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I would like to create a province map, something like in attached example of Age Of Conquest. I would like to use Libgdx.

After some research i learnt that it can be done by using two images, one with graphics and second invisible with distinct colors to handle clicks.

I have some doubts about this method:

  • how to deal with memory, i have created sample map with size of 960x540 and it weighs 600kb, i would need 10 times bigger map. I could cut it in some smaller pieces and render them but im afraid that it can cause lags when scrolling the map
  • how to deal with highlighting the provinces. I managed to implement simple highlight limited to one province creating filter in OpenGl fragment shader. But what if i want to highlight multiple provinces (eg. highlight all provinces of some country). I guess It can be done by shader too but it may be much complicated
  • i would like to also implement Fog of War over the undiscovered provinces. How one could do that?

I would really appreciate your guidance. Perhaps to create the above map i need some other method?


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As a general rule, don't assume you're having a problem before you have shown that to be the case.

Current memory is counted in GB, 600KB is pretty much nothing, even if you assume it will become 10*10*600K = 60M = 0.06G (which I doubt will actually happen, but ymmv).


Secondly, if you look more precise, you will notice there is a lot of repetition at the map, many of the graphics in each country are the same. Instead of replicating those pixels a zillion times, it's much smarter to store that graphic one time, and then render it to the screen multiple times (ie exactly at the positions where you want it). I think you can do that with most of the graphics on top, which will then eliminate the need to have the second image.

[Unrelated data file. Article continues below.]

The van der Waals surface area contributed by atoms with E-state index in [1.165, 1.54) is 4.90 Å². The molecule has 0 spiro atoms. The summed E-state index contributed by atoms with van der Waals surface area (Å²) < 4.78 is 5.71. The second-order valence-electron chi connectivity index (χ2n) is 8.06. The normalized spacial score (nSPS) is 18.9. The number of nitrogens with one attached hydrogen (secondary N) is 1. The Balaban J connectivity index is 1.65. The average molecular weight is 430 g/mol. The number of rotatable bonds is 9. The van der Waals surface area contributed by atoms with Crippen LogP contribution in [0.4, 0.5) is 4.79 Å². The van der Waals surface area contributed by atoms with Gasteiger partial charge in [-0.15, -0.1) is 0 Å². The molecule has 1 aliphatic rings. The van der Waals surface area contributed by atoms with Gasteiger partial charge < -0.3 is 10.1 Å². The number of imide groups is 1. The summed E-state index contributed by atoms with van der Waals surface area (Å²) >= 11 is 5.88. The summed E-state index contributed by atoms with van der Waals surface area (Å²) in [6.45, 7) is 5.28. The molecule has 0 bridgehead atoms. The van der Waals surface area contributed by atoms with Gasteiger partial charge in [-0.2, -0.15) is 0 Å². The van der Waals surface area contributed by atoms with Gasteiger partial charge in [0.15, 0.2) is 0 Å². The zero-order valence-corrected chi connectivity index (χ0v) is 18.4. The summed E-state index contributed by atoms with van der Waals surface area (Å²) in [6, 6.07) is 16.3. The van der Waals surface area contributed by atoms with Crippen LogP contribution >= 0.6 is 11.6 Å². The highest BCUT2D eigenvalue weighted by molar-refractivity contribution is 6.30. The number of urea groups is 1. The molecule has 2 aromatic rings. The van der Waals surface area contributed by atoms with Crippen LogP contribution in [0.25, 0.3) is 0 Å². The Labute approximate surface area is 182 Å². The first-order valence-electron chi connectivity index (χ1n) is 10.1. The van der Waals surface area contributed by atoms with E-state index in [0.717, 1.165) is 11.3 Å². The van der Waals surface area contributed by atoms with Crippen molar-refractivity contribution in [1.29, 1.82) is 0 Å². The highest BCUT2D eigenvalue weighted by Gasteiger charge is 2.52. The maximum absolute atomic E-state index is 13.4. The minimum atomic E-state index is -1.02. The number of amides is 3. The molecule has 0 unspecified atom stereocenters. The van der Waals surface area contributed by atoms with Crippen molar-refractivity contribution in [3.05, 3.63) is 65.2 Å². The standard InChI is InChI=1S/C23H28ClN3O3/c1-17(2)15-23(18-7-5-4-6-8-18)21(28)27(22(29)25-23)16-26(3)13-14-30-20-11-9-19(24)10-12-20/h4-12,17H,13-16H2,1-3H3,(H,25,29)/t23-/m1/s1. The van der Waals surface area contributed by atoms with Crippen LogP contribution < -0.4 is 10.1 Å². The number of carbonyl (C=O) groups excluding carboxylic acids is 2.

Even for the map itself, the colours of each land are quite simple, you can have a small rectangle of it, and draw that rectangle several times until it covers all land. By clipping away the parts of the rectangle that fall outside the country, it looks like the land contains the colour nicely. Speaking of land, you'll want a mask for each country for clipping the rectangles. You can also use that mask for highlighting and possibly fog of war.

Thus rather than having one big map image, build that map from many smaller images that you use multiple times.

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Thanks Alberth for help.
Apologies but i'm not quite get the idea of rectangles. How i could achieve arbitrary shape of provinces using rectangles? Could you please elaborate more this solution?



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The core idea is to have 2 layers, one layer is a grid of small rectangles (conceptually covering the entire map, but you likely don't want to fill the entire grid with a single colour of rectangles), and one layer handles the precise shape of a province.

Starting with the first layer, if you cut out a small rectangle from a solidly coloured area, you can see you would get a solidly covered area covering the entire map if you fill the entire grid of rectangles, right?

You can do the same with the countries with diagonal lines. The height has to be exactly right, so the lines properly connect if you put two rectangles under each other. Again, filling the entire grid would then give you an entire map filled with diagonal lines.